Nerve is a frightening movie, frightening in that it is not too far removed from reality, or should I say, virtual reality. While a lot of things in Nerve are extremely coincidental (and I mean a lot), the story moves well enough to give us a funhouse mirror reflection into the power and perverse nature of online activity and of how people can both manipulate and be manipulated by said forces.
Venus, better known as Vee (Emma Roberts) is a high school senior, who like most high schoolers today lives online. She's thoroughly connected, but still a bit on the outside. A talented photographer, she's been accepted to Cal Arts but feels pressured by finances to decline it, finding it safer and cheaper to stay on Staten Island. Though her heart is in going, part of her fears the change and fears leaving her mother Nancy (Juliette Lewis).
Vee has a few friends, like her platonic male friend Tommy (Miles Heizer) and her more outgoing, daredevil-like Sydney (Emily Meade). She's pretty outrageous, like when she mooned a football game as a cheerleader. Like most teenagers, she chronicles her activities, but unlike most who just do it because they think people will enjoy such antics, Sydney has a financial/popularity reason for this. She is part of a subculture online game called Nerve, where people are either Watchers or Players. The Watchers pay to watch and give Players various challenges (or dares) to perform. Players who successfully complete their task in the allotted time win money. A mixture of challenges and viewers get the players to the Finals.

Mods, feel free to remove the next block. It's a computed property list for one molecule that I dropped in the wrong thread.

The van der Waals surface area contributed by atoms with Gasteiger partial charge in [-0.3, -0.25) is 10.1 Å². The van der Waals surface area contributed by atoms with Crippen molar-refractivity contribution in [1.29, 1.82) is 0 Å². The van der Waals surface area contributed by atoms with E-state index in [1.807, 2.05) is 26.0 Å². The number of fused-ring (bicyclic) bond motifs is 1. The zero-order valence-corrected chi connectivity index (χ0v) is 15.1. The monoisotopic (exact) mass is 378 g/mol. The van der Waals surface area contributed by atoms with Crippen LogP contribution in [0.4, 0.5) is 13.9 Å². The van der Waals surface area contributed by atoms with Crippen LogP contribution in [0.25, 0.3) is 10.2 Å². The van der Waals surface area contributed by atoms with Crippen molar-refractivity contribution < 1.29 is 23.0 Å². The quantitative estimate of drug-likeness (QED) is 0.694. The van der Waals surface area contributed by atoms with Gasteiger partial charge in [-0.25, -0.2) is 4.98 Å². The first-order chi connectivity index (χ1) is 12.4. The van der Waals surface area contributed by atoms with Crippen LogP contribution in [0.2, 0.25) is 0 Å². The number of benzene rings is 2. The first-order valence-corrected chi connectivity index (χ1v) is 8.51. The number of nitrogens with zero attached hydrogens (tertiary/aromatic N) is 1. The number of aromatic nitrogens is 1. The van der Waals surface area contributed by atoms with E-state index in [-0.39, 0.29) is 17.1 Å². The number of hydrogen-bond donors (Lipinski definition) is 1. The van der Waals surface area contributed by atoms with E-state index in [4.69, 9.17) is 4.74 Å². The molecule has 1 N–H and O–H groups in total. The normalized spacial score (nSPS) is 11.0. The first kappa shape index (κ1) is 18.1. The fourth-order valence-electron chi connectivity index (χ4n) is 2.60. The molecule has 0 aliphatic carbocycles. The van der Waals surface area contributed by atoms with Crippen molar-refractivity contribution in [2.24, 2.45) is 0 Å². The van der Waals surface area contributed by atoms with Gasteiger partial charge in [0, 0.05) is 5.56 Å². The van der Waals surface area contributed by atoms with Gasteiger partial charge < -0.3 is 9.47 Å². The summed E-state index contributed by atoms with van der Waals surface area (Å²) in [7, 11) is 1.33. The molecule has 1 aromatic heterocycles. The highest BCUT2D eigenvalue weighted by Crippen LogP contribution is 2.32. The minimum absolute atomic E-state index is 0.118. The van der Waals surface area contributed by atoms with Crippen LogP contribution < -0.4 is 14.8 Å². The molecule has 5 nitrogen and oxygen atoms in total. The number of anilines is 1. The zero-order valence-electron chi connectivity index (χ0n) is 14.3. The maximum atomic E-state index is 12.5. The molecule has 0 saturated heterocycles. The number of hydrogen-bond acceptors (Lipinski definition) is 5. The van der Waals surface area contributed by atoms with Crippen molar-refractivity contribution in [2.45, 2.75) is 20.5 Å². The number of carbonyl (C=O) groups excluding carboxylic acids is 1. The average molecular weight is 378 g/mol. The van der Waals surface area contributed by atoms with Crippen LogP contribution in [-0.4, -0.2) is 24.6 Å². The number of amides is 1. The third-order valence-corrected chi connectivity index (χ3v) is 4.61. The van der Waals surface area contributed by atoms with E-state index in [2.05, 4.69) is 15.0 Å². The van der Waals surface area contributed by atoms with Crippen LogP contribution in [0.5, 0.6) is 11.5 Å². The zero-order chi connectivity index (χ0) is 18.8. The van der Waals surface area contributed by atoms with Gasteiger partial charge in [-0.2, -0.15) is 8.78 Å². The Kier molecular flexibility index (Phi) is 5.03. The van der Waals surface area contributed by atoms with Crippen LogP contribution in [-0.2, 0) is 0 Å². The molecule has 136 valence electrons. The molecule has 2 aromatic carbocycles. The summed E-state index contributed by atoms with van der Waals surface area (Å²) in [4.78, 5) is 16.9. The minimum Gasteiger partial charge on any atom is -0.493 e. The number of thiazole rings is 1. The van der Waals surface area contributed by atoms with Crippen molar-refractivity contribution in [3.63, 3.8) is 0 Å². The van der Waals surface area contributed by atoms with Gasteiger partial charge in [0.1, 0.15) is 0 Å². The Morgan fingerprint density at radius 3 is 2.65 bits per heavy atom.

Sydney pushes Vee about being a real-life Watcher, always observing but never participating in life (such as Vee's fixation on the high school quarterback). Against her better judgment and over the objections of Tommy, she signs up to be a Player on Nerve.
You Got It to the entire restaurant. It's no surprise that this impromptu number is recorded on cell phone.
Ian too is a Player, and they've been brought together deliberately by Watchers. To their surprise, they are paired as a team to continue doing more dares. Vee's popularity begins to grow, and she soon starts getting more followers. Sydney, an experienced Player, finds the news most irritating. To outdo Vee and Ian, she agrees to do a dangerous Dare: walk across an alley on a suspended ladder. She fails in her attempt and declares that she 'bails', thus dropping out of the game.